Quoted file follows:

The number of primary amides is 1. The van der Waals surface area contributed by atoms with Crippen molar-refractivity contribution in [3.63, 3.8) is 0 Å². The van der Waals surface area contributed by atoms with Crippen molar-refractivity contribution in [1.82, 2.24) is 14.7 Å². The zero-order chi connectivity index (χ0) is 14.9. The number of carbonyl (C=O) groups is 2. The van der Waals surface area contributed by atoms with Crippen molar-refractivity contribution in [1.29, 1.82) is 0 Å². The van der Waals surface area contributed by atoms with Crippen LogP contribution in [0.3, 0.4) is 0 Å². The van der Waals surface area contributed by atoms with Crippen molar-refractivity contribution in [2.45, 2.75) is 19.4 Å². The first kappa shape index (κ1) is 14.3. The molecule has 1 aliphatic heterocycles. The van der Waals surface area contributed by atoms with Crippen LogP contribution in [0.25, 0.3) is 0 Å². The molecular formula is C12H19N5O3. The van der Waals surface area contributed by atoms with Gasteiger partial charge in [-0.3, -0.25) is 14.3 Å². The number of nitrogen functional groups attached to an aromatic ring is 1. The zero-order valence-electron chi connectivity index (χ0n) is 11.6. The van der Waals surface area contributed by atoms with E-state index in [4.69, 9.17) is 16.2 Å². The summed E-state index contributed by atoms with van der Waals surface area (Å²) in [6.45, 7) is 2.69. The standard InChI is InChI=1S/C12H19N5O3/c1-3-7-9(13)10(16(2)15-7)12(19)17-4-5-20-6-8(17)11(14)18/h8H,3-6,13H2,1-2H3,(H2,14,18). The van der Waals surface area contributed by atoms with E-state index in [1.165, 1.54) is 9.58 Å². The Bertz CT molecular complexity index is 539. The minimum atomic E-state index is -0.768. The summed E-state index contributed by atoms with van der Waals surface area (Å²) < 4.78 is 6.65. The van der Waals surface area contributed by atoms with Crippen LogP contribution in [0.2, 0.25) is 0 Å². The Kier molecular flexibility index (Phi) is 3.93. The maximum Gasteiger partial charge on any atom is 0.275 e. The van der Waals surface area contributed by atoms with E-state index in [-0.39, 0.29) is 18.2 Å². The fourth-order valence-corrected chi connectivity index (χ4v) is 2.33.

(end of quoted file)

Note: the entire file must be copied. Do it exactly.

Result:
The number of primary amides is 1. The van der Waals surface area contributed by atoms with Crippen molar-refractivity contribution in [3.63, 3.8) is 0 Å². The van der Waals surface area contributed by atoms with Crippen molar-refractivity contribution in [1.82, 2.24) is 14.7 Å². The zero-order chi connectivity index (χ0) is 14.9. The number of carbonyl (C=O) groups is 2. The van der Waals surface area contributed by atoms with Crippen molar-refractivity contribution in [1.29, 1.82) is 0 Å². The van der Waals surface area contributed by atoms with Crippen LogP contribution in [0.3, 0.4) is 0 Å². The van der Waals surface area contributed by atoms with Crippen molar-refractivity contribution in [2.45, 2.75) is 19.4 Å². The first kappa shape index (κ1) is 14.3. The molecule has 1 aliphatic heterocycles. The van der Waals surface area contributed by atoms with Crippen LogP contribution in [0.25, 0.3) is 0 Å². The molecular formula is C12H19N5O3. The van der Waals surface area contributed by atoms with Gasteiger partial charge in [-0.3, -0.25) is 14.3 Å². The number of nitrogen functional groups attached to an aromatic ring is 1. The zero-order valence-electron chi connectivity index (χ0n) is 11.6. The van der Waals surface area contributed by atoms with E-state index in [4.69, 9.17) is 16.2 Å². The summed E-state index contributed by atoms with van der Waals surface area (Å²) in [6.45, 7) is 2.69. The standard InChI is InChI=1S/C12H19N5O3/c1-3-7-9(13)10(16(2)15-7)12(19)17-4-5-20-6-8(17)11(14)18/h8H,3-6,13H2,1-2H3,(H2,14,18). The van der Waals surface area contributed by atoms with E-state index in [1.165, 1.54) is 9.58 Å². The Bertz CT molecular complexity index is 539. The minimum atomic E-state index is -0.768. The summed E-state index contributed by atoms with van der Waals surface area (Å²) < 4.78 is 6.65. The van der Waals surface area contributed by atoms with Crippen LogP contribution in [0.2, 0.25) is 0 Å². The Kier molecular flexibility index (Phi) is 3.93. The maximum Gasteiger partial charge on any atom is 0.275 e. The van der Waals surface area contributed by atoms with E-state index in [-0.39, 0.29) is 18.2 Å². The fourth-order valence-corrected chi connectivity index (χ4v) is 2.33.